Initial Checklist


Customize Materials. You will need to customize materials with information about your agency or location, and real-time details about the emergency situation.

Work with your PIO. Always work with your assigned public information staff on communication issues.

Not required. Use of these materials is not required. They were developed as resources to help in public health emergency planning and response. Always consult your agency's emergency plans and policies, and follow appropriate Incident Command System procedures.

Questions? We will continue to add resources to this site as they are developed. Please direct questions regarding this site or emergency communication resources to

Links to Other Sites

After verification of a biological agent or health threat, this checklist will help you prioritize questions, contact partners and begin developing your first messages for the media and the public.

Step 1: Verify situation.

  1. Have all of the facts been received? (to the best of your knowledge)

  2. Was information obtained from additional sources to put event in perspective?

  3. Was the information's origin ascertained?

  4. Was the information source's credibility ascertained?

  5. Is the information consistent with other sources?

  6. Is the characterization of the event plausible?

Step 2: Conduct notifications.

  1. Have notifications/contacts been made to the appropriate persons in your organization?

  2. Has your core team been briefed?

  3. Has your senior management group been notified?

  4. Has your communication team been briefed?

  5. Have the elected officials at all levels been notified?

  6. Have the appropriate local and county agencies been notified?

  7. Have the appropriate state agencies been notified?

  8. Have the appropriate federal agencies been notified?

  9. Have other groups (e.g., board members, clients, residents) been notified?

Step 3: Assess level of crisis.

  1. Has a crisis level (A,B,C,D) been identified that corresponds to the event characteristics?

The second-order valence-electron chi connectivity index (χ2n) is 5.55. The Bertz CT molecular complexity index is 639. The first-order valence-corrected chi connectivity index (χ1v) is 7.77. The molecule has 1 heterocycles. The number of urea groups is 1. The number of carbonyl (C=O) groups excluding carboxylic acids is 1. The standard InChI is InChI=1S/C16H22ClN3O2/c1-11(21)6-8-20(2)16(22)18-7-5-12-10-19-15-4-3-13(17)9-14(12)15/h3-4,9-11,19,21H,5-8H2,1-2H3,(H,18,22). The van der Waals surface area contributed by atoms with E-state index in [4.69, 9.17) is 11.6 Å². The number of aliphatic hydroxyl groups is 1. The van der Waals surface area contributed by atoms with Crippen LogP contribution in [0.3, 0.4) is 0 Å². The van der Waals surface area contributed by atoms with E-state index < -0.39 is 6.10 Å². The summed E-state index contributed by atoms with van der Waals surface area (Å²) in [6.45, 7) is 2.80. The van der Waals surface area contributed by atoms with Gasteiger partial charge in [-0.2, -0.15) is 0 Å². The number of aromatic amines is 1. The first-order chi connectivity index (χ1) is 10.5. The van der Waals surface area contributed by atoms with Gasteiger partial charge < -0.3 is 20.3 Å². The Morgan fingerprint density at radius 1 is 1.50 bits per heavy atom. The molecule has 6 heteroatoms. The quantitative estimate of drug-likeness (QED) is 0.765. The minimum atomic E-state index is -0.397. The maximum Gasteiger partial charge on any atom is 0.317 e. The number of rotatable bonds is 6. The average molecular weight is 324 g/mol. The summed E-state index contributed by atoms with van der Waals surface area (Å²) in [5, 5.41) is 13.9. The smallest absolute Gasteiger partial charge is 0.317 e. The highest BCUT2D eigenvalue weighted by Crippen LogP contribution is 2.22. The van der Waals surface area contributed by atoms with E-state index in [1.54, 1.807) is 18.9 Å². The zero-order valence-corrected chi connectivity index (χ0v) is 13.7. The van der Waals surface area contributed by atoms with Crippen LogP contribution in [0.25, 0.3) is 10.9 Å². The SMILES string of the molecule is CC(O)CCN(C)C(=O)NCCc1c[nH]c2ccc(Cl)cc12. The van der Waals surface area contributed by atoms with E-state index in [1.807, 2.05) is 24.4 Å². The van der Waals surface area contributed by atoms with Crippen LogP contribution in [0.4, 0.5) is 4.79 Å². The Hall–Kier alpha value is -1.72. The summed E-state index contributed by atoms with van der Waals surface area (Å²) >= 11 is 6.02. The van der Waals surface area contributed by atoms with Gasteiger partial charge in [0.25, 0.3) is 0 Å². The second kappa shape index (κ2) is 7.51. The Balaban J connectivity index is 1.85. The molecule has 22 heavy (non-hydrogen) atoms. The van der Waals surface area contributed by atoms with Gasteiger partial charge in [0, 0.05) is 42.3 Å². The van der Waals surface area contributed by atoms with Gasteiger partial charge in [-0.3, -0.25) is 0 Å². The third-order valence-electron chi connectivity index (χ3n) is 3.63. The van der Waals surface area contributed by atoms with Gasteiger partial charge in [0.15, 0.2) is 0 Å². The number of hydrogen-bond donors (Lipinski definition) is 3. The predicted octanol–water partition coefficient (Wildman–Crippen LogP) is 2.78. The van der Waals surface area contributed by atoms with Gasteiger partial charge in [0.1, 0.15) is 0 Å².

2. Have the hours of operation for the communication team been established?

  3. Has jurisdiction over information been established?

  4. Will federal agencies release information or will states?

Step 4: Organize and give assignments.

  1. Are the functional teams activated?

  2. Are the spokespeople activated?

  3. Have you decided on the operation and schedule?

  4. Were specific assignments given to each team or function?

  5. Do all those involved know their role and immediate tasks?

Step 5: Prepare information and obtain approvals.

  1. Have you planned for a timely release?

  2. Has the accuracy of all information been checked?

  3. Does the message show compassion?

  4. Were the specific audience concerns addressed?

  5. Does the message meet the criteria of good message development? (see Message Development Worksheet)

  6. Have you anticipated media questions and developed answers?

  7. Has the message been cleared for release?

Step 6: Release information to public.

  1. Have you released information as quickly as possible?

  2. Was the same information given to all media at the same time?

  3. Was the information released to other groups as planned? (e.g., partners, legislators, special interest groups)

  4. Was the information released through other channels as planned? (e.g., Web, 800 number, mailings, meetings,)